Monday, November 23, 2009

November 23

hello everyone
alive and well in vanuatu. Peace Corps gave us a high frequency radio to use in case of emergency. Not that an HF radio is that exciting, but it came with a solar panel and battery, which is super exciting. I found the time today to hook them up and learned that peace corps sent us off with a fully-charged battery! Thanks Rodney! We recharged the Ipod, flashlight batteries, and the computer and are now working on the cell phones.

Twice weekly Alex and I and a decent portion of the village's population go and watch the ship (which comes twice a week), packages and people come and go, it's really fairly exciting to watch, today about 100 bags of cement came, sadly, our missing things did not arrive as of yet. We are still hopeful. We lost a lot of things in the package that didn't arrive, most notably, many books and a frying pan Alex and I literally spent hours walking all over Vila looking for, and the cutest cooking pot you've ever seen!

Alex and I are now official owners of an 'antap karen'. This island is essentially a hill and everyone has garden on top of the hill, alex and I have one now too! We planted pumpkins today and cleared some more space. I think we are going to try to plant some corn tomorrow. We are hoping to have a herb garden (karen is the bislama word for garden) near our house and the big karen on tap with sweet potatoes, pumpkins, corn, tomatoes and such things.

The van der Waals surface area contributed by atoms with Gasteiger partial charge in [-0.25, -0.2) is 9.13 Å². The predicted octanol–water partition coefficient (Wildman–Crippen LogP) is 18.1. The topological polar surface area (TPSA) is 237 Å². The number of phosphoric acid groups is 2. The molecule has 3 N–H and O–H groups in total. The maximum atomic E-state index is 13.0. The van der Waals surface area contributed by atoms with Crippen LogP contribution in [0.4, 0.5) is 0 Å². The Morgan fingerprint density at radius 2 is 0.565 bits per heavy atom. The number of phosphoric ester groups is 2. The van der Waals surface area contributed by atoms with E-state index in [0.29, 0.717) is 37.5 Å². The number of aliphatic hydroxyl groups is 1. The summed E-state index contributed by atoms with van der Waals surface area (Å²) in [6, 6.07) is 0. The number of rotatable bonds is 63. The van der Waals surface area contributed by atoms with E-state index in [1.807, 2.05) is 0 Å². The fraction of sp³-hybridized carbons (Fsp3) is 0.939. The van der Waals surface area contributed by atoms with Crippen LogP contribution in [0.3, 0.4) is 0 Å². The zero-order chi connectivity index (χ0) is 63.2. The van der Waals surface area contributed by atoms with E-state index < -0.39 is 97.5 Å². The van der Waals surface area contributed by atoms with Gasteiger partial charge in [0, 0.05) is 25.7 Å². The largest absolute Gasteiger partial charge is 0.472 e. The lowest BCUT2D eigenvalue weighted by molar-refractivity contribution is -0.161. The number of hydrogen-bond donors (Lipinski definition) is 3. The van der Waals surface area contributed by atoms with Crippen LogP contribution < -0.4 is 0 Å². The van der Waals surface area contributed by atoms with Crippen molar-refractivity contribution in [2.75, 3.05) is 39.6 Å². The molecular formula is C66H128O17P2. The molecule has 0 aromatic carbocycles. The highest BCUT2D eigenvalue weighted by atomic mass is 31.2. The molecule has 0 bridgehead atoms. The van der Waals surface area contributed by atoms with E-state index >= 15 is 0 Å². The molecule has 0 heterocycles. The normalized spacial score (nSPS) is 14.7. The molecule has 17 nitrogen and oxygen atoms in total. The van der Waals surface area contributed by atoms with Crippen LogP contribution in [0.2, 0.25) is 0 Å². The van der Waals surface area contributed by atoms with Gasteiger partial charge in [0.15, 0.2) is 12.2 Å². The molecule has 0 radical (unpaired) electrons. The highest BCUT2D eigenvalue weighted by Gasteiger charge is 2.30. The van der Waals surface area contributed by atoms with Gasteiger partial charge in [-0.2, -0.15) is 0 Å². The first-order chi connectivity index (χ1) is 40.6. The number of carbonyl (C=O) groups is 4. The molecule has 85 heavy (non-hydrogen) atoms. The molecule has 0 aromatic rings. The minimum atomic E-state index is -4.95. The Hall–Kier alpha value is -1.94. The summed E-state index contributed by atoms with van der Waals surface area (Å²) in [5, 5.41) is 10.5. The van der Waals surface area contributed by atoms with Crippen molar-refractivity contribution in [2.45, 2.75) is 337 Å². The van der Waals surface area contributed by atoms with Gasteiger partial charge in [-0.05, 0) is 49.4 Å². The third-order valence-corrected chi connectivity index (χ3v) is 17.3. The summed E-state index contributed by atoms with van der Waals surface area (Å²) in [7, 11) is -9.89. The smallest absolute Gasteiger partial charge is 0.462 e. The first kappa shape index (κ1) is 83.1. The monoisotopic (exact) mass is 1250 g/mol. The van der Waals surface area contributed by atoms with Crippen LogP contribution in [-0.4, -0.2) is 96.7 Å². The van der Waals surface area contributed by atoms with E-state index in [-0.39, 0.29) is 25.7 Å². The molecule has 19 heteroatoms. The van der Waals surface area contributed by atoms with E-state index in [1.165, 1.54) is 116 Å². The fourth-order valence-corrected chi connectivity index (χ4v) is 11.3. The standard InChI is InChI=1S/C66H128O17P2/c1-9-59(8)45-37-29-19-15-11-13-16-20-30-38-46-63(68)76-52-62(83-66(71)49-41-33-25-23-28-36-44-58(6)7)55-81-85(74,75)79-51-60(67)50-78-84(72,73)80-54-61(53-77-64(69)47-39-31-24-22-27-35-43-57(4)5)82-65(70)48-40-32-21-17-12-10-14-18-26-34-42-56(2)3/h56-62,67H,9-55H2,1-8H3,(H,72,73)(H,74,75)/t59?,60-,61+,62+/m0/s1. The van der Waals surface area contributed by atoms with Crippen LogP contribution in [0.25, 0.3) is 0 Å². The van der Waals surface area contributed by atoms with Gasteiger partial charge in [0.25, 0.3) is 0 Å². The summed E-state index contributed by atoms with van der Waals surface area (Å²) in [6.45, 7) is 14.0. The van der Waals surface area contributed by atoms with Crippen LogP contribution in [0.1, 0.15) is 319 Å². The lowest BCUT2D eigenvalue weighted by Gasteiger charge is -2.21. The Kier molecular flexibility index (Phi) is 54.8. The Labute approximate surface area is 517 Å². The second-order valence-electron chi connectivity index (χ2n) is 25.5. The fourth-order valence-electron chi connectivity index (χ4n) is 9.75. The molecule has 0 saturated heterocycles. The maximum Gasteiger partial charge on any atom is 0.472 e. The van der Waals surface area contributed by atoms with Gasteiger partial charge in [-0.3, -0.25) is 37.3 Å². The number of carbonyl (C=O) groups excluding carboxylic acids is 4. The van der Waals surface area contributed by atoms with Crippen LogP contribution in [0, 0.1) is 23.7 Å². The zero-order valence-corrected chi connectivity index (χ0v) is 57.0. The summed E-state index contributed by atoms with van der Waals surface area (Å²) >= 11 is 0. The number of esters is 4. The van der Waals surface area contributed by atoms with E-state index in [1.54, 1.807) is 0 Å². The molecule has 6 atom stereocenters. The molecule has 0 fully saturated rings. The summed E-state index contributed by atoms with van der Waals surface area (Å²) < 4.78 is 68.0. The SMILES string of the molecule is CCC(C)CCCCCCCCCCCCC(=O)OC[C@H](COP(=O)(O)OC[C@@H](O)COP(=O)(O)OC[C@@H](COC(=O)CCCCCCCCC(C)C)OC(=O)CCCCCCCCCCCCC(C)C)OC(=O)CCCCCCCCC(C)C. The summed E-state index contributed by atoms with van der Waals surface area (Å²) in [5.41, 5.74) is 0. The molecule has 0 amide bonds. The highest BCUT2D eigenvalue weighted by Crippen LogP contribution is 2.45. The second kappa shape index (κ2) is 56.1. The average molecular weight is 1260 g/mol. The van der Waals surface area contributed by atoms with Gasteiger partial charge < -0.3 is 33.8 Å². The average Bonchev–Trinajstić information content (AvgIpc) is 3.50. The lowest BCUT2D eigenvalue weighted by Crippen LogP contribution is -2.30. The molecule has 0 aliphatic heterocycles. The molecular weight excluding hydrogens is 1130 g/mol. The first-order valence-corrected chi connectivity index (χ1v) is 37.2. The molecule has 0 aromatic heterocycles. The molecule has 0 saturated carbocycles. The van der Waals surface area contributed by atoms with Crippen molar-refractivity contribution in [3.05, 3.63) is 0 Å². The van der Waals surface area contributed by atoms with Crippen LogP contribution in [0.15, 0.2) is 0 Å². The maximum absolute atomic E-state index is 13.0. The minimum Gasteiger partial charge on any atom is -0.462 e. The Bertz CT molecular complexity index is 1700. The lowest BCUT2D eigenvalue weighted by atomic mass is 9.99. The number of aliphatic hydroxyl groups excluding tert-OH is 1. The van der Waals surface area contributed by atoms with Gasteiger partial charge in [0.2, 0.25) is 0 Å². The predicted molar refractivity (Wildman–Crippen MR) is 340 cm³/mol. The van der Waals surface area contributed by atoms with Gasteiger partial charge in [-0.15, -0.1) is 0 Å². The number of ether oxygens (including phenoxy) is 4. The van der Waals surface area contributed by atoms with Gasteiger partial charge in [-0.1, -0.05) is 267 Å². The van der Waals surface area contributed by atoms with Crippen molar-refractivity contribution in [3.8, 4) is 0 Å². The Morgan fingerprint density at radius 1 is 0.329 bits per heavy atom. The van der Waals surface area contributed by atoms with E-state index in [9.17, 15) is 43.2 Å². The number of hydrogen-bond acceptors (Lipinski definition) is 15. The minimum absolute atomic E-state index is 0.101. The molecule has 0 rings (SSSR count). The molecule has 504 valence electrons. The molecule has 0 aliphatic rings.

The issue with alex's papa turned out not to be an issue, I just explained to him that going to the near-Catholic church made us feel like we were at home a bit and it's important that we don't get too homesick. He seemed to think that was fair enough.

Today Alex is wondering if our time could be better spent having babies instead of hanging out in Vanuatu. We decided we'll talk about it in a year's time.

Sunday, November 22, 2009

Sunday, November 22. 2009

all of our things arrived by ship yesterday, well, except the one bag and the propane tank that didn't arrive. We're hoping they were lost on the ship somewhere and they'll find them and give them to us next time the ship comes around (it comes twice a week, so it shouldn't be too long of a wait). Lots of food and kitchen supplies came, so it's been fun cooking for ourselves again. We ate baked bananas with chocolate for lunch yesterday.

Church was a bit of a story today, we decided to go to the Anglican church in town instead of the Pentecostal church. Alex's host father (we have different host families here) is the pastor at the Pentecostal church. It's evening now and we haven't seen or spoken with him yet. I'm a bit nervous as we might have our first mess to clean up in our site village. We were expecting for him to come invite us to a social gathering that's going on right now, but he never came and invited us, so we are a bit worried that we might have hurt his feelings by not attending his church. Here's hoping for the best...